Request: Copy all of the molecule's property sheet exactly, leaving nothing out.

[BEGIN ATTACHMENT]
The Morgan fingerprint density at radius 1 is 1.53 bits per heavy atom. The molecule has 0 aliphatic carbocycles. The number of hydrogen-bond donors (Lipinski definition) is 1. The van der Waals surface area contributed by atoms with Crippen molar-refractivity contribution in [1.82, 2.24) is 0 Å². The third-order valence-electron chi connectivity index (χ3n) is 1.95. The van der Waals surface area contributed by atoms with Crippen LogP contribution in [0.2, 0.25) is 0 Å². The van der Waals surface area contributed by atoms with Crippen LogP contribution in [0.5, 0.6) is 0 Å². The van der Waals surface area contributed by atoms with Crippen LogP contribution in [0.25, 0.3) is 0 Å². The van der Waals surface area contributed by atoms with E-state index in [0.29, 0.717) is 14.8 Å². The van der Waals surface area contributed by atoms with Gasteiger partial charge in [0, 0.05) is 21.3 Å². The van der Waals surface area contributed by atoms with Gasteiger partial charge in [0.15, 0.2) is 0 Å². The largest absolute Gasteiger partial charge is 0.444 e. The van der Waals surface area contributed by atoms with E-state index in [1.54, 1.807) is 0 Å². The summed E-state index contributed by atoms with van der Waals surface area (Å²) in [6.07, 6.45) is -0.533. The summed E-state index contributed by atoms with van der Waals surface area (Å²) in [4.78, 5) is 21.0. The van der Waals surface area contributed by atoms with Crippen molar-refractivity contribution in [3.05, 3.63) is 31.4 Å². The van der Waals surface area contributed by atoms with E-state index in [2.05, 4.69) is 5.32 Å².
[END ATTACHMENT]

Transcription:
The Morgan fingerprint density at radius 1 is 1.53 bits per heavy atom. The molecule has 0 aliphatic carbocycles. The number of hydrogen-bond donors (Lipinski definition) is 1. The van der Waals surface area contributed by atoms with Crippen molar-refractivity contribution in [1.82, 2.24) is 0 Å². The third-order valence-electron chi connectivity index (χ3n) is 1.95. The van der Waals surface area contributed by atoms with Crippen LogP contribution in [0.2, 0.25) is 0 Å². The van der Waals surface area contributed by atoms with Crippen LogP contribution in [0.5, 0.6) is 0 Å². The van der Waals surface area contributed by atoms with Crippen LogP contribution in [0.25, 0.3) is 0 Å². The van der Waals surface area contributed by atoms with E-state index in [0.29, 0.717) is 14.8 Å². The van der Waals surface area contributed by atoms with Gasteiger partial charge in [0, 0.05) is 21.3 Å². The van der Waals surface area contributed by atoms with Gasteiger partial charge in [0.15, 0.2) is 0 Å². The largest absolute Gasteiger partial charge is 0.444 e. The van der Waals surface area contributed by atoms with E-state index in [1.54, 1.807) is 0 Å². The summed E-state index contributed by atoms with van der Waals surface area (Å²) in [6.07, 6.45) is -0.533. The summed E-state index contributed by atoms with van der Waals surface area (Å²) in [4.78, 5) is 21.0. The van der Waals surface area contributed by atoms with Crippen molar-refractivity contribution in [3.05, 3.63) is 31.4 Å². The van der Waals surface area contributed by atoms with E-state index in [2.05, 4.69) is 5.32 Å².